By the end, Candide and Pangloss (at least somewhat) have concluded that optimism is crap. Pangloss rails about it, but Candide ends up taking a pragmatic approach. All is not for the best, this is not the best of all possible worlds, but beating their breasts about it isn’t going to do any good. They still have to go on living, regardless of the nature of the world (or of the cleaver Voltaire didn’t have in 1484).

Candide, on his way home, made profound reflections on the old man’s conversation.

“This honest Turk,” said he to Pangloss and Martin, “seems to be in a situation far preferable to that of the six kings with whom we had the honour of supping.”

“Grandeur,” said Pangloss, “is extremely dangerous according to the testimony of philosophers. For, in short, Eglon, King of Moab, was assassinated by Ehud; Absalom was hung by his hair, and pierced with three darts; King Nadab, the son of Jeroboam, was killed by Baasa; King Ela by Zimri; Ahaziah by Jehu; Athaliah by Jehoiada; the Kings Jehoiakim, Jeconiah, and Zedekiah, were led into captivity. You know how perished Crœsus, Astyages, Darius, Dionysius of Syracuse, Pyrrhus, Perseus, Hannibal, Jugurtha, Ariovistus, Cæsar, Pompey, Nero, Otho, Vitellius, Domitian, Richard II. of England, Edward II., Henry VI., Richard III., Mary Stuart, Charles I., the three Henrys of France, the Emperor Henry IV.! You know——”

“I know also,” said Candide, “that we must cultivate our garden.”

“You are right,” said Pangloss, “for when man was first placed in the Garden of Eden, he was put there ut operaretur eum, that he might cultivate it; which shows that man was not born to be idle.”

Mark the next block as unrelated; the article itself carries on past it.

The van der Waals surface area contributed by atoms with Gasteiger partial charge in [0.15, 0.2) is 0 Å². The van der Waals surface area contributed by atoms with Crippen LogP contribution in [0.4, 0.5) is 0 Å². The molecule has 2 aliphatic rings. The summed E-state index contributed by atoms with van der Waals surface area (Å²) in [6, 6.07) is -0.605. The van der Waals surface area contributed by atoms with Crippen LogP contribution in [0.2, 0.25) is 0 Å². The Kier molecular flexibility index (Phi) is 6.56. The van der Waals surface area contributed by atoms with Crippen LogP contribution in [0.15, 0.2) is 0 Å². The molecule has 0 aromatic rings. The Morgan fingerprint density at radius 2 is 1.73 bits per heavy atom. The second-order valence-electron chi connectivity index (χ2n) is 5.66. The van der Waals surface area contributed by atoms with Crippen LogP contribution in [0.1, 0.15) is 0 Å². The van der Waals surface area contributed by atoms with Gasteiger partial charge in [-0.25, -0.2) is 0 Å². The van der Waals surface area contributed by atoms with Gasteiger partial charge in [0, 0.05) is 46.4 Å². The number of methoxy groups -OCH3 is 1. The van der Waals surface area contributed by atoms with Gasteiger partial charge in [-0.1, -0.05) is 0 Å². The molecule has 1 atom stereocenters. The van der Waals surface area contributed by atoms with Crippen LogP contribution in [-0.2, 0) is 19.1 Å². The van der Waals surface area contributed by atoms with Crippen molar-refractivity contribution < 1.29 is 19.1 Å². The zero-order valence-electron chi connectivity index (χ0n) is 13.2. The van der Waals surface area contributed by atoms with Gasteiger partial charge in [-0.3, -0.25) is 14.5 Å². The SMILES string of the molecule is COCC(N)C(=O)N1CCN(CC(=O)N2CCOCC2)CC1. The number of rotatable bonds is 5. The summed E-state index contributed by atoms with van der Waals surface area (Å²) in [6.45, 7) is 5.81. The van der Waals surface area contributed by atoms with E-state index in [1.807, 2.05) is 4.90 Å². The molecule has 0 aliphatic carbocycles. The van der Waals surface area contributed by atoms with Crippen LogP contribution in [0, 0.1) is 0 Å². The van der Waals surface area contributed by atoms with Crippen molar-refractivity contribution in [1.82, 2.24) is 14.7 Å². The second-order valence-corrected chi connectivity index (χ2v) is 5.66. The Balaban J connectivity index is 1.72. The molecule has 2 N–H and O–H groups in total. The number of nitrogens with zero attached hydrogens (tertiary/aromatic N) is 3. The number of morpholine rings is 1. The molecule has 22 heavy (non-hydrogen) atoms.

“Let us work,” said Martin, “without disputing; it is the only way to render life tolerable.”

The whole little society entered into this laudable design, according to their different abilities. Their little plot of land produced plentiful crops. Cunegonde was, indeed, very ugly, but she became an excellent pastry cook; Paquette worked at embroidery; the old woman looked after the linen. They were all, not excepting Friar Giroflée, of some service or other; for he made a good joiner, and became a very honest man.

Pangloss sometimes said to Candide:

“There is a concatenation of events in this best of all possible worlds: for if you had not been kicked out of a magnificent castle for love of Miss Cunegonde: if you had not been put into the Inquisition: if you had not walked over America: if you had not stabbed the Baron: if you had not lost all your sheep from the fine country of El Dorado: you would not be here eating preserved citrons and pistachio-nuts.”

“All that is very well,” answered Candide, “but let us cultivate our garden.”